History

Today I’m thinking about my dear friend L., who fought so hard for this day. And although she’s disappointed that we didn’t get to the public option (yet), her efforts helped get this historic health care bill to the finish line.

Most people look at her and see an accomplished young woman, a graduate of the Ivy League. They don’t know that she was so poor growing up, she and her mother once lived in a car.

Even most of the people who worked with her don’t know that her mother died from breast cancer – because she didn’t have health insurance.

Many’s the long hour we spent on the phone, her venting about how hard and how thankless her work was. (It’s far too easy to sit on the sidelines and criticize when you’re not the one working 12 hours a day, seven days a week.)

She did it because it was the right thing to do. But she also wanted to help keep other people from losing their mother.

We’re not all the way there yet. We all know that. But thanks to dedicated people like her, we’re a hell of a lot closer than we were.

6 Responses to History

  1. Lionel March 23, 2010 at 1:04 pm #

    Don’t forget poor Jim Capozzola. He had other issues that might have shortened his life, but the fact is if he had gotten to see a doctor before his bronchitis turned into pneumonia, he’d be here today. I’ve been thinking of him a lot the last couple of days.

  2. katiebird March 23, 2010 at 1:13 pm #

    coughs -> bronchitis -> pneumonia :: That’s why I always thought it should be an argument IN FAVOR of health care for everyone when people complained that if we had universal health care people would go to the doctor for a cough. Hell, yes — if we had universal healthcare then people COULD go to the doctor for a cough!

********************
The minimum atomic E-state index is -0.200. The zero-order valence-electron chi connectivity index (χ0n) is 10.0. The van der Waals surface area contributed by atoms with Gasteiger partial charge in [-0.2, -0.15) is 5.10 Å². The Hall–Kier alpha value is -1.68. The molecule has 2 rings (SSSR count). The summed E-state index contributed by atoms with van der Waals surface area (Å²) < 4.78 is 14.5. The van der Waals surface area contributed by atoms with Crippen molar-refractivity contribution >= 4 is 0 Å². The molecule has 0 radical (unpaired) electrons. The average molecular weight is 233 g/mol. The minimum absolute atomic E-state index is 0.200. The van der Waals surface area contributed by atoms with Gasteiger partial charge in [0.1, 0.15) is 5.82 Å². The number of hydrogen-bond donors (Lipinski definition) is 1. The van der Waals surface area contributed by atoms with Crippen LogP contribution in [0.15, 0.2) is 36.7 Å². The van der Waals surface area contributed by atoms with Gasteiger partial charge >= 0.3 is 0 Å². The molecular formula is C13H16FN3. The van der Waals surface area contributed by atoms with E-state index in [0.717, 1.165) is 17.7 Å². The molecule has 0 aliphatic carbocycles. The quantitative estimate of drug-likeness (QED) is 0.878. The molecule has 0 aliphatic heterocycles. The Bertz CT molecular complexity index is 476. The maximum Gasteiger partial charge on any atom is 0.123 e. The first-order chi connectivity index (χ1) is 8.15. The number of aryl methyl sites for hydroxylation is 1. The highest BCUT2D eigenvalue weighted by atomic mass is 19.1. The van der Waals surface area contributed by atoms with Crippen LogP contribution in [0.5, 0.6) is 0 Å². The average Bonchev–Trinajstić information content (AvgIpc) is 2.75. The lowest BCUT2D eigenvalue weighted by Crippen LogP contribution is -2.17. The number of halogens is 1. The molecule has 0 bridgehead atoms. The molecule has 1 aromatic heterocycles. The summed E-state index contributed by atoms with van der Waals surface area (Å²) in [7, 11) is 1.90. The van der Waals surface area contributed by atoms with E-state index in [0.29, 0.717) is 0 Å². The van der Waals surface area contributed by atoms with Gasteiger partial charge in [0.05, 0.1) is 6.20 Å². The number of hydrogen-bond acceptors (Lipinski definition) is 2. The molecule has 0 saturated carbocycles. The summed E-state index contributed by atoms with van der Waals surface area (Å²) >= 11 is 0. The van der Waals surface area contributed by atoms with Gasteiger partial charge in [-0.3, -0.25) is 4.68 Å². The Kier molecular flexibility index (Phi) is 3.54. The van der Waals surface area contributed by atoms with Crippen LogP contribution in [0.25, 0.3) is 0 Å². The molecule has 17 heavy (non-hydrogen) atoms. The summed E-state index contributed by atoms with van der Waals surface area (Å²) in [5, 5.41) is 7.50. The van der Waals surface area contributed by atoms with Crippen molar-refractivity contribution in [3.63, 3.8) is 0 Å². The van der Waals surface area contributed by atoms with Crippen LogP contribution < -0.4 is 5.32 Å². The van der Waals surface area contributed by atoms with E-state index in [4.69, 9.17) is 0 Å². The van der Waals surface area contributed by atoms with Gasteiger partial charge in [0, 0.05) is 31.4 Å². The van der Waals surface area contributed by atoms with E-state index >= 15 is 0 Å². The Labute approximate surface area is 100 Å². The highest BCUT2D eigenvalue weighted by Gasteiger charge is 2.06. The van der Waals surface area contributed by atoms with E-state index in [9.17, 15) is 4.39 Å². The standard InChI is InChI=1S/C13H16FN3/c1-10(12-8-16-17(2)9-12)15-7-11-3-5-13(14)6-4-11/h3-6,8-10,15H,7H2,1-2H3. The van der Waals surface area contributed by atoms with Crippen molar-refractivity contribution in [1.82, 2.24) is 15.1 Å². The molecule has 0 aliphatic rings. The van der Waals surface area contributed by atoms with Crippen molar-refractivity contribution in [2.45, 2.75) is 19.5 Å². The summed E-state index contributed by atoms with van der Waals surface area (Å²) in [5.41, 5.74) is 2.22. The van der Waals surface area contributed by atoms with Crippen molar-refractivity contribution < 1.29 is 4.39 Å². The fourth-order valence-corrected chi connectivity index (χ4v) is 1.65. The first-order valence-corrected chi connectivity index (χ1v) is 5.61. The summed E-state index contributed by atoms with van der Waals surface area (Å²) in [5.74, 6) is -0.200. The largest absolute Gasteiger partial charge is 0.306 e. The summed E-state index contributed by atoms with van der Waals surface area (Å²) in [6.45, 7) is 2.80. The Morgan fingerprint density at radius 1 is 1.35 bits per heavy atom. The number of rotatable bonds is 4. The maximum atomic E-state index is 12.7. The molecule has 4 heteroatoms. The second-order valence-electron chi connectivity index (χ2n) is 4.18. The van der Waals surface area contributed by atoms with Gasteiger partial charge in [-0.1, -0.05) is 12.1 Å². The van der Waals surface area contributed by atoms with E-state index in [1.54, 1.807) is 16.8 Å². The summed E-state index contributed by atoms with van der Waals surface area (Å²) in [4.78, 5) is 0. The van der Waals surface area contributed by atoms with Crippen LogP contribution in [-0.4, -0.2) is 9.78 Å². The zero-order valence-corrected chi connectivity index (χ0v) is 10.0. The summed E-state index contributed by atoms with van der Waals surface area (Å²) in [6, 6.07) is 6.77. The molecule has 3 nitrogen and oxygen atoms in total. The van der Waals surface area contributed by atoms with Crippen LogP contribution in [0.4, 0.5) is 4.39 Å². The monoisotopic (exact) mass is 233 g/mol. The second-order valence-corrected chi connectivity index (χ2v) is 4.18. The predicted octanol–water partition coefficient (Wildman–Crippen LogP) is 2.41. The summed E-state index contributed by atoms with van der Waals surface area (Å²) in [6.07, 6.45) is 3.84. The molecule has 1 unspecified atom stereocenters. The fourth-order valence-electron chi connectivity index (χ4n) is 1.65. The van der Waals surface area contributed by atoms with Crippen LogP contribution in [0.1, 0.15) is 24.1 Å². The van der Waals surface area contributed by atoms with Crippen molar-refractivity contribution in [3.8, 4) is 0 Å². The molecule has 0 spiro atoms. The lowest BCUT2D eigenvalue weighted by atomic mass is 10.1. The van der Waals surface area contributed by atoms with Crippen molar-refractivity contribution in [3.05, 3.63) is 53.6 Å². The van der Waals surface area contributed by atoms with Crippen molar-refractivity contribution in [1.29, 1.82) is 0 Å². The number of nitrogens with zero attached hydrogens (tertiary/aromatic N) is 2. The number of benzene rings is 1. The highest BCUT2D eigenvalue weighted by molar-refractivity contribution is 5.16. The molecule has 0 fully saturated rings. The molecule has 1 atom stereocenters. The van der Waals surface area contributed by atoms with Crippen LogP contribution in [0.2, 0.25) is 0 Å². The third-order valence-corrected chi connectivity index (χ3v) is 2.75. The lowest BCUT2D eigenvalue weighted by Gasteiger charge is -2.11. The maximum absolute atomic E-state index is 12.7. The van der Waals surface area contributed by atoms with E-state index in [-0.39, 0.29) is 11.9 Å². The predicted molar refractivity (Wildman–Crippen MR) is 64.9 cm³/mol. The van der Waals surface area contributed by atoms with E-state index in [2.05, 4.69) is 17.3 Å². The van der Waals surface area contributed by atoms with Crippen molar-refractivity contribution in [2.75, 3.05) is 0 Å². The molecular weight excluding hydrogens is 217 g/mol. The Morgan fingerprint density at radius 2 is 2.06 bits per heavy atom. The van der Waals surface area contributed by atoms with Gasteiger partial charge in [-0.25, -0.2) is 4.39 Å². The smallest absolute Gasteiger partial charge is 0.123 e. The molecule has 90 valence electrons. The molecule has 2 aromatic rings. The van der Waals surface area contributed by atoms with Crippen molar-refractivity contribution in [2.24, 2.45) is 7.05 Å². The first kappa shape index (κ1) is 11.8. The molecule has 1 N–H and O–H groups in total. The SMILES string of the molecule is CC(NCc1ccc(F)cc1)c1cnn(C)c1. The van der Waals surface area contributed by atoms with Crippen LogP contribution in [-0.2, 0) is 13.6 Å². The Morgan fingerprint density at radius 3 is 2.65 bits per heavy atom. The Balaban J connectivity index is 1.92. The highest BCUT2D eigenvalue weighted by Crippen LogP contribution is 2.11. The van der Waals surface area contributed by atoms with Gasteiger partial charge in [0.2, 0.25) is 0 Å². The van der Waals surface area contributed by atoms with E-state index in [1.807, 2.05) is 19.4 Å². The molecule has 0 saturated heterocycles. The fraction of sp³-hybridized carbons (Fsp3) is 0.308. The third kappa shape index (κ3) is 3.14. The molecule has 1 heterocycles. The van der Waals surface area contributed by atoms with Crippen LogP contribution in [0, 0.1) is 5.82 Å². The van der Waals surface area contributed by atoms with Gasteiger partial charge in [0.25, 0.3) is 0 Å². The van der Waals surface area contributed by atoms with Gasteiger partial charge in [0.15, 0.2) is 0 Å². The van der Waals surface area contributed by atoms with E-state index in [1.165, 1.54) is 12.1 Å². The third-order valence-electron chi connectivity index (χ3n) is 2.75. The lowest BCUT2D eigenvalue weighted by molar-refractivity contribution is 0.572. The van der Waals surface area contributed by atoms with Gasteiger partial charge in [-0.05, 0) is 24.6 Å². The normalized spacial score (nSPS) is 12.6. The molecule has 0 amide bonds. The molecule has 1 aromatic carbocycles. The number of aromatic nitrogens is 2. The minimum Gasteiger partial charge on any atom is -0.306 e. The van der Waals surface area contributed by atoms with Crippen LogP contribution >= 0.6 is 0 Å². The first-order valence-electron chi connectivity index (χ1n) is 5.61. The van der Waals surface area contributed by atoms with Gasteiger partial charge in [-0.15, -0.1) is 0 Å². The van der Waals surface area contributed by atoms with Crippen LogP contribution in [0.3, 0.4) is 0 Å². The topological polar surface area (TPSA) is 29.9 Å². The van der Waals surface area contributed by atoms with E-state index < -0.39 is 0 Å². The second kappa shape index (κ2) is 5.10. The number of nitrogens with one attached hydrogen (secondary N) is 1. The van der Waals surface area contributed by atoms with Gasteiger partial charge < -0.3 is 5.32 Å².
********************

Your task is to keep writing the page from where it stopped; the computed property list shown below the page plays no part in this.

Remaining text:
3. dandy March 23, 2010 at 1:20 pm #

    Some folks used to say that “close only counts when you pitch horsehoes”, but with your health on the line, “close” can be the difference between life and death. This country is indeed closer to a healthier America than ever before and I applaud your friend “L” for her efforts for wanting to help others.

    I’m reminded of MLK’s last speech when he said, “I’ve been to the mountaintop and seen the Promise(d) Land. I may not get there with you, but I know that one day we’ll make to the Promised Land”. We are now closer than ever, as a nation, to healthcare for all. The door has been finally been nudged open……….!

  4. dandy March 23, 2010 at 1:22 pm #

    ……………and if you’ve ever had an insurance company play the deciding role in whether or not you get medical treatment, you’ll understand how BIG HCR really is.

  5. gmanedit March 23, 2010 at 7:13 pm #

    I hate to rain on your parade, but this is not a health care bill. You will have to pay a premium to an insurance company that may partially cover some bills beyond the deductible and co-pays. This is Romneycare. In Massachusetts, people with insurance still can’t afford a doctor’s visit; they spent the money on the premium.

    The purpose of this bill is to bail out the insurance companies and hospitals. It’s not to provide health care.

  6. susie March 23, 2010 at 9:17 pm #

    I said it was a shitty bill, didn’t I? Now the fight is to fix it.

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